For the turbine aircraft Ive flown for the last 10 years, I have attended type-specific simulator training at least once a year. Generally the first year overwhelms you with details to remember. I try to stay in the books throughout the year by occasionally reviewing a system, learning the procedures and emergency procedures associated with that system.
When recurrent training comes along the next time, the systems make even more sense. Periodic review is important. It also enhances long-term learning of the material. But it is just as important to sit down with the real experts and have them point out the strengths and weaknesses of the systems and procedures.
This year going through upgrade training I had the opportunity to have a simulator session with a captain who has been a training instructor on the 727 for nearly 20 years. Its no exaggeration when I say that captain has forgotten more about the 727 than Ill ever be able to learn.
In one session, he was able to take my knowledge of the systems, which I understand fairly well, and build a failure of this system that would cascade later in the flight. It showed me how it would affect my flight planning and other procedures. Find an instructor like that and try to soak as much as you can from them. They are golden.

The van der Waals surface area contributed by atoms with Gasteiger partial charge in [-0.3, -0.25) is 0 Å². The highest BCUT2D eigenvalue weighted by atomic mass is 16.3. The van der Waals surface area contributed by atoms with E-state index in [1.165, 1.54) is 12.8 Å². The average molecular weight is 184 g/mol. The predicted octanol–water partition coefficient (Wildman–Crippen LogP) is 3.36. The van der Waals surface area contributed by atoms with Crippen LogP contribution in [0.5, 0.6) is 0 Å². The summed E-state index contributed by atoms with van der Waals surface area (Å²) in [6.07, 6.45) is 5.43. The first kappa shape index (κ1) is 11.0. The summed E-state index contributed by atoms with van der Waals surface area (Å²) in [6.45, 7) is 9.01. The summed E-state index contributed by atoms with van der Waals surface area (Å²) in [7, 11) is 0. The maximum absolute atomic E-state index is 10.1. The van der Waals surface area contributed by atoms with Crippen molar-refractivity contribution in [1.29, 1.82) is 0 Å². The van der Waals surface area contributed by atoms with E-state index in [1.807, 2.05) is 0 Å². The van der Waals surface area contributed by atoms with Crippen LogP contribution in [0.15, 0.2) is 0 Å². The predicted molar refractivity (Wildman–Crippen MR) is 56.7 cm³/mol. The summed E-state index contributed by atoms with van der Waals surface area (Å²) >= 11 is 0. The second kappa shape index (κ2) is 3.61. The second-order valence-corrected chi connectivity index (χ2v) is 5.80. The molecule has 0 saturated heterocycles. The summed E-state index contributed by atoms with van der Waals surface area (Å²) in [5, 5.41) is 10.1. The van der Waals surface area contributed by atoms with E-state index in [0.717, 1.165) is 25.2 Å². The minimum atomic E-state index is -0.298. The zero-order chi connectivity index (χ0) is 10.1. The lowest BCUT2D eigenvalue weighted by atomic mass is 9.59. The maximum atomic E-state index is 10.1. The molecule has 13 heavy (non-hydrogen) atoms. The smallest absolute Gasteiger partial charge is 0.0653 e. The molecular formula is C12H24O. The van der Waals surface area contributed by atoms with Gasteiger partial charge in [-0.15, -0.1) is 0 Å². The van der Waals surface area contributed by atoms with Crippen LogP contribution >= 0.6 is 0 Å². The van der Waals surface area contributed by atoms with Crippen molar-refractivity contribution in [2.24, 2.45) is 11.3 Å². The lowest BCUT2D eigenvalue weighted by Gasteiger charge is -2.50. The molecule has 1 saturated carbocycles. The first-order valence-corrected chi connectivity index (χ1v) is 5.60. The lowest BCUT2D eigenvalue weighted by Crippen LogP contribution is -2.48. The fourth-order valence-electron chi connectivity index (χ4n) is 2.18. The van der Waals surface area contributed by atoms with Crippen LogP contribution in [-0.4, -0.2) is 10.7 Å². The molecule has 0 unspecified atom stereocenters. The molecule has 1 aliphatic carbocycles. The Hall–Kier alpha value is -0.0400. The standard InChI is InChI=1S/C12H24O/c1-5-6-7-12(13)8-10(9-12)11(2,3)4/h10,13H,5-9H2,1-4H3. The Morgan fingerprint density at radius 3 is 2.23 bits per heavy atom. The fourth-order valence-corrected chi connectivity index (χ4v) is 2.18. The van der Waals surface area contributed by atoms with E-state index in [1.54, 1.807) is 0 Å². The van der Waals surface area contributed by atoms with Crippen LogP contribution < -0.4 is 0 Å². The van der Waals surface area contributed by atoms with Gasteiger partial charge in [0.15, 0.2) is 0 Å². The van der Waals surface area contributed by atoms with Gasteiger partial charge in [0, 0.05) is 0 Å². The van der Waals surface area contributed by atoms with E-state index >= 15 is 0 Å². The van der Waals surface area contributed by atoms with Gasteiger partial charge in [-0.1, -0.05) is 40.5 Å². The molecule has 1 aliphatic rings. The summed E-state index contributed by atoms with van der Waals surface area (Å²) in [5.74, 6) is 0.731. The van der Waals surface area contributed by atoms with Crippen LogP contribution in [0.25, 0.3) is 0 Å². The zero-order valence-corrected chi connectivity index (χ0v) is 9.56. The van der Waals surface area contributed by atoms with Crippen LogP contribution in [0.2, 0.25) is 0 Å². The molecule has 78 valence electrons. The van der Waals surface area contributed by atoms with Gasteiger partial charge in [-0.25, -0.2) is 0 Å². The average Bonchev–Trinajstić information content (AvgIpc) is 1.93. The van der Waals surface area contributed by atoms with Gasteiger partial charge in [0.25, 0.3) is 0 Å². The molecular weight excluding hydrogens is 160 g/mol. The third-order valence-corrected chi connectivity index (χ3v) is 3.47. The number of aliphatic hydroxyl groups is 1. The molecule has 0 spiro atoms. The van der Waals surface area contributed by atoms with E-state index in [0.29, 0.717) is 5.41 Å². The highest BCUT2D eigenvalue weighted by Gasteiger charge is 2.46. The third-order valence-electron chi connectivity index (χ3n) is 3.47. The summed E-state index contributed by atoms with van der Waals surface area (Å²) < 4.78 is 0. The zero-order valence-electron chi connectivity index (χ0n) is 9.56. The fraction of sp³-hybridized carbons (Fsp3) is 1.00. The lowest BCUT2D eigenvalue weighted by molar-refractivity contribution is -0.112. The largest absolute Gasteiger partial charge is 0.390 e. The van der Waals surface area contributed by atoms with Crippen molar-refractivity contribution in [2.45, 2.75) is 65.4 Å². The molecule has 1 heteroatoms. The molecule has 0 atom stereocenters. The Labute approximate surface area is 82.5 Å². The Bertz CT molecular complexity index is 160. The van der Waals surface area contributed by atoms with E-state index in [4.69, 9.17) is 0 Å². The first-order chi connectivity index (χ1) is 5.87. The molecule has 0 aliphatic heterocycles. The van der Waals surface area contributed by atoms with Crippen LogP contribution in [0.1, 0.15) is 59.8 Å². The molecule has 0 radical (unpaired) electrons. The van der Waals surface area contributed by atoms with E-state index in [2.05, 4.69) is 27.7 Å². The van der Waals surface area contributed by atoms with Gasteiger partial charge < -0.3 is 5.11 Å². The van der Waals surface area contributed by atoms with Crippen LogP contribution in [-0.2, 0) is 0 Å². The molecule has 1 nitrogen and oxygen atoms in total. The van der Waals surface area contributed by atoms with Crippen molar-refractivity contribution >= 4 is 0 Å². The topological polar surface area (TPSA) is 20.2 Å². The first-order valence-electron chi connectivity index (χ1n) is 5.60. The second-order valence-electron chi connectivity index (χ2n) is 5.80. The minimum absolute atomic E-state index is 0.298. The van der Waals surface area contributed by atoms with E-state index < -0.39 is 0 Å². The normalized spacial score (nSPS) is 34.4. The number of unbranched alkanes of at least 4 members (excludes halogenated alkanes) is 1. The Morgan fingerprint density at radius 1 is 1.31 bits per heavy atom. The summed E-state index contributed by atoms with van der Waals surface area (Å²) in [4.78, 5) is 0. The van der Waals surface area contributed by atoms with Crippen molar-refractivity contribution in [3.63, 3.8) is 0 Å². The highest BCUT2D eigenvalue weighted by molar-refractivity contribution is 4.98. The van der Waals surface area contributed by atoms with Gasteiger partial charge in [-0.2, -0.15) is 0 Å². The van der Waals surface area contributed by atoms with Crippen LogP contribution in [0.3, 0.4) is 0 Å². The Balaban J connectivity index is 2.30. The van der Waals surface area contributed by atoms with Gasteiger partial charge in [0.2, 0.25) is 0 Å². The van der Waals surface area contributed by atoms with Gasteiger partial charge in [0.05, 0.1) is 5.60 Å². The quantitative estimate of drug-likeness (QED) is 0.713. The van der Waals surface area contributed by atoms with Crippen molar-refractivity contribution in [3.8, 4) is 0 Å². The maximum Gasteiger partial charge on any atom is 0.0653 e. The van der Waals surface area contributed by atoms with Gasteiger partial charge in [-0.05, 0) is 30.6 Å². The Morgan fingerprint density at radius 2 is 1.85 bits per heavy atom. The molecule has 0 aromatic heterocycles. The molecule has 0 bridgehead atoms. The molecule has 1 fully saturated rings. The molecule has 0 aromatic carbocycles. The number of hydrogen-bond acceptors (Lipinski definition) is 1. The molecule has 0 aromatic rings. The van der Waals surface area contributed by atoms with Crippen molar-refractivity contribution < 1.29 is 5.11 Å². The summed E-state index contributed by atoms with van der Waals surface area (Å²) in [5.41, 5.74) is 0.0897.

What You Dont Know
An old saw about inexperience is that you dont know what you dont know. When flying IFR approaches into difficult airports, you just dont realize how difficult those procedures are until you have fallen into the pitfall, survived and hopefully learned your lesson. Experience can be a terribly unforgiving teacher, however, and many pilots are not given a second try.
Unfamiliarity is one of the leading root causes of human error. You wont see it listed as a common cause of accidents because the NTSB uses other terms. However, one of the more important acts you can undertake to reduce the potential for error is to reduce your unfamiliarity with the environment, equipment and procedures.
Know your equipment thoroughly through in-depth initial and recurrent training, and attend type-specific training if possible. When you operate in a new environment or equipment, take it in small steps if possible.
Just as you dont expect to go from a Cessna 152 to the Concorde in one step, neither can you rush the learning curve for instrument procedures or aircraft operations. Stack the odds in your favor by waiting for the right conditions before expanding your horizons.
Preparation, training, experience, and good judgment help stack the odds better in your favor. Reduce your unfamiliarity and your chances of a safe flight will dramatically increase.
-by Pat Veillette
Pat Veillette is an aviation safety researcher who flies Part 121 cargo jets in his spare time.